Rebel of the Week: Ludwig von Mises, Smart Person

January 19th, 2011

Not to degrade our lovely operation here, but Ludwig von Mises is so much more than just a Silver Underground Rebel of the Week.  Whereas some of our anti-authoritarian heroes are remembered for their fleeting contributions to liberty; their brief moments of rebellion which fade into distant memory, Mises is still celebrated many decades after his most productive period.  Few of us can hope to attain such relevance and poignancy!

This week, the lovely folks at Lineplot Productions are headed to a Mises Institute event and thus we are choosing now to pay homage to certainly one of the finalists, if not the winner, of the title of Best Economist of all Time.

Born to a Jewish middle class family in Austria he grew up developing his intellect for which we would later be so indebted.  Studying economics under groundbreaking thinkers  such as Eugen von Böhm-Bawerk he would add the concept of praxeology to economics which is now considered synonymous with Austrian economists.  Praxeology encompasses many ideas and conclusions but might be best and most simply defined by the notion that individual humans are rational utility maximizers who act purposefully in order to minimize costs and concentrate pleasure for themselves.  The consequences of this foundational principle extend to a rejection of later macroeconomic models that skirt methodological individualism in favor of central planning and an enlightened bureaucracy, which, as he noted, encounter incredible systemic problems due to the calculation problem.

Perhaps he was the first to explicitly establish what is now a very common libertarian argument for freedom: no one person or group of people know precisely how to run the affairs of others and every individual is thus best suited to react to their specific localized circumstances only.  Having governmental institutions in order to encourage this sort of decentralization was Mises’ radically minarchistic goal and the wellspring for his famous outburst.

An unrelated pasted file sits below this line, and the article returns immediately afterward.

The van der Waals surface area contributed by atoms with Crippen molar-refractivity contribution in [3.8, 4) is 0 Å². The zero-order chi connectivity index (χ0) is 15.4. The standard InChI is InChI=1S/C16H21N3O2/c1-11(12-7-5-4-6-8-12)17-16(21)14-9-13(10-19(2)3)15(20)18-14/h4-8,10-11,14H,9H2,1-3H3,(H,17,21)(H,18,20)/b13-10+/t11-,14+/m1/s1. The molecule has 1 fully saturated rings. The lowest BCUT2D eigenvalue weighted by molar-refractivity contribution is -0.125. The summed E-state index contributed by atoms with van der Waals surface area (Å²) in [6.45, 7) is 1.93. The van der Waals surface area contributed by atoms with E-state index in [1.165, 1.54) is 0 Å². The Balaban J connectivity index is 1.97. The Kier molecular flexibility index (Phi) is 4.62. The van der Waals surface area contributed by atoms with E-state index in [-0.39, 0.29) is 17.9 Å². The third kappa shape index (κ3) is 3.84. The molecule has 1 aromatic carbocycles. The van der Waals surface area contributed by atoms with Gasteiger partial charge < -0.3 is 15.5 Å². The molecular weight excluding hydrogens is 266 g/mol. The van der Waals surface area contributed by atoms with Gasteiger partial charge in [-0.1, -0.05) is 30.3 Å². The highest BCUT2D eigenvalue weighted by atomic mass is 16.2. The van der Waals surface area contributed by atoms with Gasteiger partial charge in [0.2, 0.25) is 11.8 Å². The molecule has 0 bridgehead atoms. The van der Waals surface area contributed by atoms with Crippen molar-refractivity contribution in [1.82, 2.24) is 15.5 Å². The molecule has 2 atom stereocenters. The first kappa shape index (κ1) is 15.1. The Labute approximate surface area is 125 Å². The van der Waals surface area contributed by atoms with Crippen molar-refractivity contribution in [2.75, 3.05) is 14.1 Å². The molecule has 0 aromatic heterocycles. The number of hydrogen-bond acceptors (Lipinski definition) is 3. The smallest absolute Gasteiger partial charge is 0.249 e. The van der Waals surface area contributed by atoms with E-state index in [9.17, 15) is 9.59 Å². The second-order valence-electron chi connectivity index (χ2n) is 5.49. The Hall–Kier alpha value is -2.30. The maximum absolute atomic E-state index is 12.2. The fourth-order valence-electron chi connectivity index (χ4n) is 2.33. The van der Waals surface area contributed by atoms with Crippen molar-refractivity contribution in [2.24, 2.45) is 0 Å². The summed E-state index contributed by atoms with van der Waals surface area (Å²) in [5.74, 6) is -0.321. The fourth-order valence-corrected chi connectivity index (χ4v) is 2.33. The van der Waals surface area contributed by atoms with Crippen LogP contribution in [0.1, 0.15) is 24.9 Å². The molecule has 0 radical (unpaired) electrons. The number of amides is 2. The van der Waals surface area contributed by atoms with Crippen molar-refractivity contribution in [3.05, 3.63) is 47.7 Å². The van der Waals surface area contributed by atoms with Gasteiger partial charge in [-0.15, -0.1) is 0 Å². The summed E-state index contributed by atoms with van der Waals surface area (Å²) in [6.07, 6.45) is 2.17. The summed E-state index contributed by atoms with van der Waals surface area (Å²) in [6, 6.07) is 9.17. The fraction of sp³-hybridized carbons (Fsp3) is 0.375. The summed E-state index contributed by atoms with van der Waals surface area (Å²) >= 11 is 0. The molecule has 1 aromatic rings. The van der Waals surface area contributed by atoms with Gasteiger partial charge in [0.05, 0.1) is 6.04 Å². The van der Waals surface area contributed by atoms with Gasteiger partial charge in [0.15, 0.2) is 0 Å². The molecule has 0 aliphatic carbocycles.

Maybe Mises’ most notorious moment was when he stormed out of the initial Mont Pelerin Society meeting whilst telling the other attendees (famous and influential market liberal economists) that they “were all a bunch of socialists” for even considering progressive income taxation. He was known by his peers for fuming within an argument and often being dismissive.  Perhaps his passion and brilliance for the subject brought him to this most agitated of levels.  Can you feel his pain?

Mises the anti-statist rebel greatly enhanced our ability to understand economics in a systematic way and influenced some of our previous Rebels.  He will certainly to continue to inspire rebels with the legacies left he behind him such as Human Action, The Theory of Money and Credit, Economic Freedom and Interventionism… among many others.  Here’s to you, Ludwig!

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